Potential reforms to the leasehold system could lead to a sharp rise in the number of freeholders looking to sell their interests in blocks of flats, presenting a prime opportunity for leaseholders to collectively acquire their freeholds.
Following the publication of the Law Commission’s recommendations for reforming leasehold enfranchisement last week, the Leasehold Group has said it expects many freeholders will now seek to dispose of their freehold interests before the government makes any legislative changes.
Anna Bailey, CEO of the Leasehold Group, commented: "As the momentum behind leasehold reform continues to gather, we've seen that freeholders are very anxious about how the government intends to change the leasehold system.
“Despite the fact that we expect legislation to take a long time to enact, we are already noticing that many freeholders are disposing of their freehold interests via Section 5 Notices, and we expect many more to start the process over the coming months.
“When leaseholders receive a Section 5 Notice from their freeholder, it presents a rare opportunity to purchase the freehold of their building without any resistance in order to gain full autonomy over what is usually their largest asset.
“However, time is very much of the essence, as there are tight legal deadlines surrounding a Section 5 Notice and the clock starts ticking from the moment the freeholder issues the Notice, not from the time the leaseholder receives it through the post.”
Under the Landlord and Tenant Act 1987, a freeholder who wishes to sell the freehold interest in a block of flats must first serve a Section 5 Notice on the leaseholders, giving them the opportunity to buy the freehold of their building. This is known as ‘the Right of First Refusal.’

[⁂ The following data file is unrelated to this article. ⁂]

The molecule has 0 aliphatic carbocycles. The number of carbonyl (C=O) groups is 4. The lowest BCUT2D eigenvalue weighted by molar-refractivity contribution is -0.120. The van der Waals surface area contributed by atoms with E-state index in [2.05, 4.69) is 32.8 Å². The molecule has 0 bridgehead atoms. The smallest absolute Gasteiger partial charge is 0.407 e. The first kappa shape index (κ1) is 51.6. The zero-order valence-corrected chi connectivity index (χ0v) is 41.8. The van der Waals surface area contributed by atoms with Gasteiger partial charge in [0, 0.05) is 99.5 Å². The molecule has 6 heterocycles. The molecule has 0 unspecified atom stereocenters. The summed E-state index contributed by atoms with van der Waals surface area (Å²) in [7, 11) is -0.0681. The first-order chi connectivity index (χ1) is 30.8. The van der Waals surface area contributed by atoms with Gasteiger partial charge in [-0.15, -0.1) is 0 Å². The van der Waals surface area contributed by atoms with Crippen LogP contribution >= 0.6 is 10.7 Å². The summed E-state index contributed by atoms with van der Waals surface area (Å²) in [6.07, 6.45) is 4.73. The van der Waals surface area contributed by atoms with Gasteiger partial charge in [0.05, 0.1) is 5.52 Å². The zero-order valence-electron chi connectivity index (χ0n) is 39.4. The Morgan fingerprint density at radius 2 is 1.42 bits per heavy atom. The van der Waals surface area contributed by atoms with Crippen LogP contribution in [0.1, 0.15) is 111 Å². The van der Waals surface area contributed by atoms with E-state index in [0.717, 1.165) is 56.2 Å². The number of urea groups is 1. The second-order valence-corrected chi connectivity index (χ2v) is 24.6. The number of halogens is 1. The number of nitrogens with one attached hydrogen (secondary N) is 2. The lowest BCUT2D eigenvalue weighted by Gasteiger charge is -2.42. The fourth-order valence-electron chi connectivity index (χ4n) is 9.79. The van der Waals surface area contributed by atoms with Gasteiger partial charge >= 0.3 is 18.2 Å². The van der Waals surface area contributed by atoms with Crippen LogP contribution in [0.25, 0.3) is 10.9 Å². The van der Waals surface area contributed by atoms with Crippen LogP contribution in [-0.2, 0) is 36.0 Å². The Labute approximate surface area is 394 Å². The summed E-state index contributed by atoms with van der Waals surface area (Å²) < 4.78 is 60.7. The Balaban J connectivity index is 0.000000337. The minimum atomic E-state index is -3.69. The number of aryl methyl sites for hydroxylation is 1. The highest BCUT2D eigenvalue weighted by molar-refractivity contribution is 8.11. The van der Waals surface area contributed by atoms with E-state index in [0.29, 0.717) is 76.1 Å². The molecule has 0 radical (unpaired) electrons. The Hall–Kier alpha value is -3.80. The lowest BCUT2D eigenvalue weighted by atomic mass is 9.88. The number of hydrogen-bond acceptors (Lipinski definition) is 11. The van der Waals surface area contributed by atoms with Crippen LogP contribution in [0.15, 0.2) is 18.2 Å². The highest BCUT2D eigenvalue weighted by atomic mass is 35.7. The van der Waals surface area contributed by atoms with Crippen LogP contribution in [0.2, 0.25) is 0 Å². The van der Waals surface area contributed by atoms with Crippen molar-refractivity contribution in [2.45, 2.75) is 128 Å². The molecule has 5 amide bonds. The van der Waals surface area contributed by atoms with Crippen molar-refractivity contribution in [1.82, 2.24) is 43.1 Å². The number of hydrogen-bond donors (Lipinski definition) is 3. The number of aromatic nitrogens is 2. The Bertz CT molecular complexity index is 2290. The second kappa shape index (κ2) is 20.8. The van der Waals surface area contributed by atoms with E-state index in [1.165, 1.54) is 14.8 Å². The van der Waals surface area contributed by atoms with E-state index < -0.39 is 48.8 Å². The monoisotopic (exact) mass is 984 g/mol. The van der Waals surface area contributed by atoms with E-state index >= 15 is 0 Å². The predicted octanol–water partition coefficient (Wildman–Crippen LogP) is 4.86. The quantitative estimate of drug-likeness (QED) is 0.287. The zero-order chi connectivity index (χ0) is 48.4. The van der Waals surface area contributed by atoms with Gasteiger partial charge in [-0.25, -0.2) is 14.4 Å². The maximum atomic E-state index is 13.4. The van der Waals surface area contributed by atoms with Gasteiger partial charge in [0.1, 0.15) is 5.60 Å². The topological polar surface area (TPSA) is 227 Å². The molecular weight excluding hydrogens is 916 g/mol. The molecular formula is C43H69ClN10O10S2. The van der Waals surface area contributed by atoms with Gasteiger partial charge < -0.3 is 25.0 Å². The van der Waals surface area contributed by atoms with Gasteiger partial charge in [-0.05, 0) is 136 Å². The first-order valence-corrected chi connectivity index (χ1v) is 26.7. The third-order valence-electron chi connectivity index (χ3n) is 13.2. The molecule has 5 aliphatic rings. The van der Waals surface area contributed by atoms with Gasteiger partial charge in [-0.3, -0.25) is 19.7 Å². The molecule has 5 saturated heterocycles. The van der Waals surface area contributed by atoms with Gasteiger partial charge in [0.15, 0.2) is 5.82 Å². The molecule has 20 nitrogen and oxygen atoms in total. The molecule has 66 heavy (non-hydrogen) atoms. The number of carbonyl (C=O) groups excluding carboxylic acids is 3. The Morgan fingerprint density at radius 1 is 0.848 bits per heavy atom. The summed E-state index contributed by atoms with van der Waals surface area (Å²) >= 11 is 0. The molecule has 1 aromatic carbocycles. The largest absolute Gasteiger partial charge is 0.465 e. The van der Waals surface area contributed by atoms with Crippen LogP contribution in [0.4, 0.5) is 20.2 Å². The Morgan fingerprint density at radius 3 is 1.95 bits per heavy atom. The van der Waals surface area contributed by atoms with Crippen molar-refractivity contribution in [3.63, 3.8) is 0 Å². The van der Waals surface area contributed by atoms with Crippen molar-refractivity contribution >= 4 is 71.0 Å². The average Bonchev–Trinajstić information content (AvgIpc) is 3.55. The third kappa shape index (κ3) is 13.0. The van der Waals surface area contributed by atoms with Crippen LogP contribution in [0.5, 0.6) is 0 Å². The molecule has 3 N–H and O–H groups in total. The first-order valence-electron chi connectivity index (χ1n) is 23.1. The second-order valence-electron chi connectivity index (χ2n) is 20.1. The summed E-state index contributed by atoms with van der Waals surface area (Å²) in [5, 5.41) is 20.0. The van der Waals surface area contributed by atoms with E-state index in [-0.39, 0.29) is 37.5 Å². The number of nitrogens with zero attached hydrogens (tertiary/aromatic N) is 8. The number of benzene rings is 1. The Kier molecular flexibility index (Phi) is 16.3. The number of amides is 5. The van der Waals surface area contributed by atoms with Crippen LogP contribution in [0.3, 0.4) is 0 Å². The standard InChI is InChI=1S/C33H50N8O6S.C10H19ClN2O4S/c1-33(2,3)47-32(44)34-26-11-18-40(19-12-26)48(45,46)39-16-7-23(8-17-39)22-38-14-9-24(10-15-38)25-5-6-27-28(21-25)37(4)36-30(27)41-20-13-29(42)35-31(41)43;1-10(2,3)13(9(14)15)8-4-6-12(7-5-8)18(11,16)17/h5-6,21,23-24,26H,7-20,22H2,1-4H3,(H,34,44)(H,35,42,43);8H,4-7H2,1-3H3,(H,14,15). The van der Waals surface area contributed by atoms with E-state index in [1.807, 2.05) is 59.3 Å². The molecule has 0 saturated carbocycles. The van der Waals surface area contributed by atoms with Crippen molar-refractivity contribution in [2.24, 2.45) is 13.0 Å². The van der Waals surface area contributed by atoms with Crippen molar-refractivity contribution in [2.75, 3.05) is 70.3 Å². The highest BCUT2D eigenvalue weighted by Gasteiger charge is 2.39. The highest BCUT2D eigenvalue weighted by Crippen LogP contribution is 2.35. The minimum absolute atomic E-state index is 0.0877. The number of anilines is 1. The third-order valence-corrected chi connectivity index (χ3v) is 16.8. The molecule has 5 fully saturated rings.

If a majority - more than 50% - of the leaseholders wish to acquire the freehold on those terms, then they must notify the freeholder within the time limits set out in the Notice (typically two months).
Leaseholders that fail to respond within the timeframe – even if they are one day late – will lose their legal right to buy the freehold in this way, and the freeholder will then be free to sell it to whomever they wish.
Bailey continued: “Our experience shows that freeholders will use every trick in the book to delay the process, in order to thwart leaseholders' chances of purchasing the freehold, so the freeholder can sell to their preferred buyer or at auction. For example, freeholders often issue Section 5 Notices during the summer months, when many people are on holiday – or at Christmas time – when it can be very difficult for leaseholders to organise themselves into a group within the strict timeframes.
“Experienced project management support can be invaluable in uniting all leaseholders, including those who rent out their properties, to achieve the common goal of collectively acquiring the freehold. Project managers will also coordinate the work of the numerous professional parties involved, and arrange other important aspects including the financing of any non-participants’ shares (which must be covered).”
There are numerous benefits to owning the freehold, such as getting rid of ground rent and fees for licenses or permissions to make home improvements, reduced service charges, and that there will be no future fees for participants in the freehold transaction to extend their leases (except minimal legal costs), according to Bailey.
She added: “It is essential that any leaseholder seeks advice as soon as they receive a Section 5 Notice, in order to take advantage of an excellent opportunity to purchase the freehold of their building within a prescribed time frame, especially as freehold purchases can otherwise become very protracted.
“Failing to act in time could enable the freeholder to sell the freehold interest at auction or to another investor, and remove this golden opportunity for the leaseholders to take full control of the value of their leasehold property.”